Kriss: Another thing that I’ve recommended is, “I don’t have the bandwidth right now. Let me get back to you when I’m done with XYZ.”

Nicole: Right. 

Kriss: Or, if you’re in the spoony community, you will know that, you’ll recognize this reference. “I don’t have the spoons to do that.” And that’s a way of explaining chronic illness, especially chronic pain conditions to people who don’t have them, is that you start with a certain amount of spoons every morning, and you have to spend your spoons on each individual thing that you’re doing during the day. So, like, getting out of bed takes a spoon, and getting into the bathroom takes a spoon, and taking a shower takes a spoon, and doing this takes a spoon. Doing that takes a spoon. You have to spend all these spoons, and you don’t have that many spoons to spend after that.

Nicole: Right. Yeah, no, I like all of that a lot. And we’re talking a lot about the things that I do both in my community and in my Time Boss online retreat, which is, first of all, hone in on just figure out what the priorities are, because I think a lot of us aren’t clear to begin with. And that means that every shiny new thing or everything that seems like an emergency that crops up is going to get my time in the moment, because I’m not clear about what I need to be working on and what the priorities are. We’re just not taught how to do that. Honestly. I mean, it’s really none of our faults. We are taught to produce at all costs. That’s the only thing we’re taught. 

Kriss: Yes.

Nicole: We are not taught how to manage our spoons. I like that idea, the managing our spoons or our bandwidth or whatever, or even articulate that, “Hey, this project is my priority right now. I’m saying no to everything else.” I had to do that in July. Now, obviously, I’m doing a public thing. This is the one thing I’m doing all month. But I am with the support of my community in July – and I’ve done this the last three years – I’m not teaching my regular yoga class. I’m not doing my regular group coaching session this month. And I said no to a handful of other, actually a couple of other volunteer things that I probably would have said yes to in other months as a way of both catching up on my business work – like, some of it is catch-up work – but also that I don’t have those public and the things that I have to do on a grind. And it really has freed up a lot of space for creativity that I don’t have when I’m so pressured every week to get particular things done and do particular things. So, anyway, that’s a little side note. That felt really good to me, and I actually mentioned that to someone in a conversation, someone who I didn’t know very well, someone who worked in corporate America, and she said to me, “Well, I wish I could just not do things like that.” And I didn’t –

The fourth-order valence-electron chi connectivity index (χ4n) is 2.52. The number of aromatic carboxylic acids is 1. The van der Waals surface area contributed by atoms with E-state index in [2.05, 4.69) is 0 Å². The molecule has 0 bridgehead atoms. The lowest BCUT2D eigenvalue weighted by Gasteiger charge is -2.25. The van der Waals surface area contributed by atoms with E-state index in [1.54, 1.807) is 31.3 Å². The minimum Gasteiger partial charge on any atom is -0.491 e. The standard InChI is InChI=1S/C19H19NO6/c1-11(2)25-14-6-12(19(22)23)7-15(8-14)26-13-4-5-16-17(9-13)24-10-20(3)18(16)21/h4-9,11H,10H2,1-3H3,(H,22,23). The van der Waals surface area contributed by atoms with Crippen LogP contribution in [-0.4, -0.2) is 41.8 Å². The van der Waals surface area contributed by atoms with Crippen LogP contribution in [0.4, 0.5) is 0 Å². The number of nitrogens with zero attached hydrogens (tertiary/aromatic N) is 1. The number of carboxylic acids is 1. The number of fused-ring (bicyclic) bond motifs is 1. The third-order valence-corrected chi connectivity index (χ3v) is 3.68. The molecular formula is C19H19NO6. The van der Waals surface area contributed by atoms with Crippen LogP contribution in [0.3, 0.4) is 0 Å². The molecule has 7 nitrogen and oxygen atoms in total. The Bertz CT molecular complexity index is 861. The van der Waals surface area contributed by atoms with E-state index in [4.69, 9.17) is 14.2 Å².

Kriss: Well, alrighty then.

Nicole: Exactly. It wasn’t in a context where – I didn’t know them well enough to know how to challenge that person, because I totally will. I’m willing to do that. But this was someone I had just met.

But I want to challenge you, who might be listening right now, is that you actually can make those choices.

Kriss: Absolutely.

Nicole: We think we cannot, but we can. There may be consequences of doing that in our job or in our personal life or whatever, but there’s consequences to doing everything that your boss wants you to do, too.

Kriss: Yes.

Nicole: And it’s usually at our expense.

Kriss: Exactly.

Nicole: That’s not okay. Right?

Kriss: Right. You talked about priorities and having your priorities in order. The number one priority on Earth to you should be you. You are the number one priority because – pick your cheesy metaphor. You can’t light an empty lantern. You can’t pour from an empty cup. You have to put on your oxygen mask first before you can help anybody else. Take your pick. 

But the way I was taught in my direct sales business was to put your faith first, your family second, and your career third. And what I believe is you put yourself first, then your family, then your faith, then your productive work, whatever your productive work has going on in it. But you have to put yourself first. You’ve got to. 

Nicole: Yeah, well, and I think in what you were just saying there is kind of answering the last question already. I just want to do some so what are the things that we can say yes to if we’re saying no to those other things that are not priorities, or the things that we might feel obligated to, or that we feel we need to say yes to because we’re afraid somebody won’t like us, or Whatever the thing is that’s the reason why it’s not saying no or that we’re saying yes to it?

What kinds of things can we say yes, if we make time?